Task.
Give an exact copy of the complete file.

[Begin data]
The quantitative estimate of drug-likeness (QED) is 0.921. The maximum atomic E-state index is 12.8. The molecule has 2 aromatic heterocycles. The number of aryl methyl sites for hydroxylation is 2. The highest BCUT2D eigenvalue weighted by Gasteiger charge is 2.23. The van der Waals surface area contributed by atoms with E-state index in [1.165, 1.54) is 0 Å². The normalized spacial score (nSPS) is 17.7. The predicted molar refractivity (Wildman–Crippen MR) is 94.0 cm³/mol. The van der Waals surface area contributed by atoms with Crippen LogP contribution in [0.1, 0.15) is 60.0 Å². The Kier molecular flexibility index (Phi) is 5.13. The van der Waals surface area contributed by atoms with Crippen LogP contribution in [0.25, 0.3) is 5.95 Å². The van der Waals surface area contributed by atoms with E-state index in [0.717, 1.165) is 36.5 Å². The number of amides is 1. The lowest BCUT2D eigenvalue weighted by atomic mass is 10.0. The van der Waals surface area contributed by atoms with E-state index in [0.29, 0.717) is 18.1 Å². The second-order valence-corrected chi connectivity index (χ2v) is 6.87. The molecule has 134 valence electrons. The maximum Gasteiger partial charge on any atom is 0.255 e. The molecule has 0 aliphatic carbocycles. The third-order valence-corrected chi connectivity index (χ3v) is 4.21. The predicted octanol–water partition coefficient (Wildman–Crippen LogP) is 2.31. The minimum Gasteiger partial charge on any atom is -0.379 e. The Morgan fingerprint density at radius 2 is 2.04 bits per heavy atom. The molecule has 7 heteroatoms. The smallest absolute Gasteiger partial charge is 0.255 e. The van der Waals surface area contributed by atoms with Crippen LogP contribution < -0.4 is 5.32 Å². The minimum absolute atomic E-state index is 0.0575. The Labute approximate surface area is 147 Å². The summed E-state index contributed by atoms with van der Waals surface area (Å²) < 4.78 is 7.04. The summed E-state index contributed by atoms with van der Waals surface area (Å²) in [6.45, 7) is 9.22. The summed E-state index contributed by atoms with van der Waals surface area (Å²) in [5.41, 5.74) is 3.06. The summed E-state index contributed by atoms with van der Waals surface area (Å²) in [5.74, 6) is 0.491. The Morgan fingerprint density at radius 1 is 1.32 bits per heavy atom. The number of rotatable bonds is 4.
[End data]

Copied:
The quantitative estimate of drug-likeness (QED) is 0.921. The maximum atomic E-state index is 12.8. The molecule has 2 aromatic heterocycles. The number of aryl methyl sites for hydroxylation is 2. The highest BCUT2D eigenvalue weighted by Gasteiger charge is 2.23. The van der Waals surface area contributed by atoms with E-state index in [1.165, 1.54) is 0 Å². The normalized spacial score (nSPS) is 17.7. The predicted molar refractivity (Wildman–Crippen MR) is 94.0 cm³/mol. The van der Waals surface area contributed by atoms with Crippen LogP contribution in [0.1, 0.15) is 60.0 Å². The Kier molecular flexibility index (Phi) is 5.13. The van der Waals surface area contributed by atoms with Crippen LogP contribution in [0.25, 0.3) is 5.95 Å². The van der Waals surface area contributed by atoms with E-state index in [0.717, 1.165) is 36.5 Å². The number of amides is 1. The lowest BCUT2D eigenvalue weighted by atomic mass is 10.0. The van der Waals surface area contributed by atoms with E-state index in [0.29, 0.717) is 18.1 Å². The second-order valence-corrected chi connectivity index (χ2v) is 6.87. The molecule has 134 valence electrons. The maximum Gasteiger partial charge on any atom is 0.255 e. The molecule has 0 aliphatic carbocycles. The third-order valence-corrected chi connectivity index (χ3v) is 4.21. The predicted octanol–water partition coefficient (Wildman–Crippen LogP) is 2.31. The minimum Gasteiger partial charge on any atom is -0.379 e. The Morgan fingerprint density at radius 2 is 2.04 bits per heavy atom. The molecule has 7 heteroatoms. The smallest absolute Gasteiger partial charge is 0.255 e. The van der Waals surface area contributed by atoms with Crippen LogP contribution < -0.4 is 5.32 Å². The minimum absolute atomic E-state index is 0.0575. The Labute approximate surface area is 147 Å². The summed E-state index contributed by atoms with van der Waals surface area (Å²) < 4.78 is 7.04. The summed E-state index contributed by atoms with van der Waals surface area (Å²) in [6.45, 7) is 9.22. The summed E-state index contributed by atoms with van der Waals surface area (Å²) in [5.41, 5.74) is 3.06. The summed E-state index contributed by atoms with van der Waals surface area (Å²) in [5.74, 6) is 0.491. The Morgan fingerprint density at radius 1 is 1.32 bits per heavy atom. The number of rotatable bonds is 4.